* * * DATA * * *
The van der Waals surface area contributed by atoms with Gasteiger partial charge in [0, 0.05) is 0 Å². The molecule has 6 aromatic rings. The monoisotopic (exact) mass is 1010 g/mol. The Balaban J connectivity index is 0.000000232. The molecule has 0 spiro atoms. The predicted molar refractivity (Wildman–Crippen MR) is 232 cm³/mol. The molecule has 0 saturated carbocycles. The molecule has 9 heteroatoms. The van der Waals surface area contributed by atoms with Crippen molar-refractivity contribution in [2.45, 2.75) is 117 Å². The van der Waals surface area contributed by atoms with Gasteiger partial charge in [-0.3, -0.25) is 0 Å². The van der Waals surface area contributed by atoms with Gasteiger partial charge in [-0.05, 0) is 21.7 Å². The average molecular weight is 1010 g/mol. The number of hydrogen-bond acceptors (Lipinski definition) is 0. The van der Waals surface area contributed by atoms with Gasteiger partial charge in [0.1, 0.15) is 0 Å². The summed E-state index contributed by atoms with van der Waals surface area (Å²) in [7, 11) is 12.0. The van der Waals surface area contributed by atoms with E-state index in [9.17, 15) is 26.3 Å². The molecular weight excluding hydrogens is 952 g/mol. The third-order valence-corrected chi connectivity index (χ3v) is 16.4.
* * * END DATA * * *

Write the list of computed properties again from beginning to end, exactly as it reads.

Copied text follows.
The van der Waals surface area contributed by atoms with Gasteiger partial charge in [0, 0.05) is 0 Å². The molecule has 6 aromatic rings. The monoisotopic (exact) mass is 1010 g/mol. The Balaban J connectivity index is 0.000000232. The molecule has 0 spiro atoms. The predicted molar refractivity (Wildman–Crippen MR) is 232 cm³/mol. The molecule has 0 saturated carbocycles. The molecule has 9 heteroatoms. The van der Waals surface area contributed by atoms with Crippen molar-refractivity contribution in [2.45, 2.75) is 117 Å². The van der Waals surface area contributed by atoms with Gasteiger partial charge in [-0.3, -0.25) is 0 Å². The van der Waals surface area contributed by atoms with Gasteiger partial charge in [-0.05, 0) is 21.7 Å². The average molecular weight is 1010 g/mol. The number of hydrogen-bond acceptors (Lipinski definition) is 0. The van der Waals surface area contributed by atoms with Gasteiger partial charge in [0.1, 0.15) is 0 Å². The summed E-state index contributed by atoms with van der Waals surface area (Å²) in [7, 11) is 12.0. The van der Waals surface area contributed by atoms with E-state index in [9.17, 15) is 26.3 Å². The molecular weight excluding hydrogens is 952 g/mol. The third-order valence-corrected chi connectivity index (χ3v) is 16.4.